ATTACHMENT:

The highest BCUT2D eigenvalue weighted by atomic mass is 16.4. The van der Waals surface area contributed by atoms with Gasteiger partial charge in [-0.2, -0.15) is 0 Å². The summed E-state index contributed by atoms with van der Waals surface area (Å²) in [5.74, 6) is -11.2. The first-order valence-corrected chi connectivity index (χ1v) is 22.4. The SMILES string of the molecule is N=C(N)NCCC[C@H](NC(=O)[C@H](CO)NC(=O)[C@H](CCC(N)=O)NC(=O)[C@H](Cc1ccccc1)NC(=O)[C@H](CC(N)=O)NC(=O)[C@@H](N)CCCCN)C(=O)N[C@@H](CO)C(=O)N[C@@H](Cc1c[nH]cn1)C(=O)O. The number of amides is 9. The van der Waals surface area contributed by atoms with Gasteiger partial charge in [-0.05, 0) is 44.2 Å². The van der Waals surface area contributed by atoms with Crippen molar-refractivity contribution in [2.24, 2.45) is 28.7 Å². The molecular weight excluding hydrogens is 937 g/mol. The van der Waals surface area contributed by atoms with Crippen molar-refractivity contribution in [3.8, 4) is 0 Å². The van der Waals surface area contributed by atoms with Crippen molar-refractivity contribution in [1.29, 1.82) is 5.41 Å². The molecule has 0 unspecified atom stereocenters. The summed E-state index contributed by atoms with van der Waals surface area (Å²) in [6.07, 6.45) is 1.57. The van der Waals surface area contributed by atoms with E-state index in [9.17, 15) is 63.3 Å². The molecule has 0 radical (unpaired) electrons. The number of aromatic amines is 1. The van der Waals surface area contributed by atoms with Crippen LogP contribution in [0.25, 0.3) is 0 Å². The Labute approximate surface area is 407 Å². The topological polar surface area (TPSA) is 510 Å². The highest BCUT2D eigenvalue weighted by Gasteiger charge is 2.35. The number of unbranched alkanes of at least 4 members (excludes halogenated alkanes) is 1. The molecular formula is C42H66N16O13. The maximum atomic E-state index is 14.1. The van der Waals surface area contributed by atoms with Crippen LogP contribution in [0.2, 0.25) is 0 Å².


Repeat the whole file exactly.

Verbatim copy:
The highest BCUT2D eigenvalue weighted by atomic mass is 16.4. The van der Waals surface area contributed by atoms with Gasteiger partial charge in [-0.2, -0.15) is 0 Å². The summed E-state index contributed by atoms with van der Waals surface area (Å²) in [5.74, 6) is -11.2. The first-order valence-corrected chi connectivity index (χ1v) is 22.4. The SMILES string of the molecule is N=C(N)NCCC[C@H](NC(=O)[C@H](CO)NC(=O)[C@H](CCC(N)=O)NC(=O)[C@H](Cc1ccccc1)NC(=O)[C@H](CC(N)=O)NC(=O)[C@@H](N)CCCCN)C(=O)N[C@@H](CO)C(=O)N[C@@H](Cc1c[nH]cn1)C(=O)O. The number of amides is 9. The van der Waals surface area contributed by atoms with Gasteiger partial charge in [-0.05, 0) is 44.2 Å². The van der Waals surface area contributed by atoms with Crippen molar-refractivity contribution in [2.24, 2.45) is 28.7 Å². The molecular weight excluding hydrogens is 937 g/mol. The van der Waals surface area contributed by atoms with Crippen molar-refractivity contribution in [3.8, 4) is 0 Å². The van der Waals surface area contributed by atoms with Crippen molar-refractivity contribution in [1.29, 1.82) is 5.41 Å². The molecule has 0 unspecified atom stereocenters. The summed E-state index contributed by atoms with van der Waals surface area (Å²) in [6.07, 6.45) is 1.57. The van der Waals surface area contributed by atoms with E-state index in [9.17, 15) is 63.3 Å². The molecule has 0 radical (unpaired) electrons. The number of aromatic amines is 1. The van der Waals surface area contributed by atoms with Crippen LogP contribution in [0.25, 0.3) is 0 Å². The Labute approximate surface area is 407 Å². The topological polar surface area (TPSA) is 510 Å². The highest BCUT2D eigenvalue weighted by Gasteiger charge is 2.35. The number of unbranched alkanes of at least 4 members (excludes halogenated alkanes) is 1. The molecular formula is C42H66N16O13. The maximum atomic E-state index is 14.1. The van der Waals surface area contributed by atoms with Crippen LogP contribution in [0.2, 0.25) is 0 Å².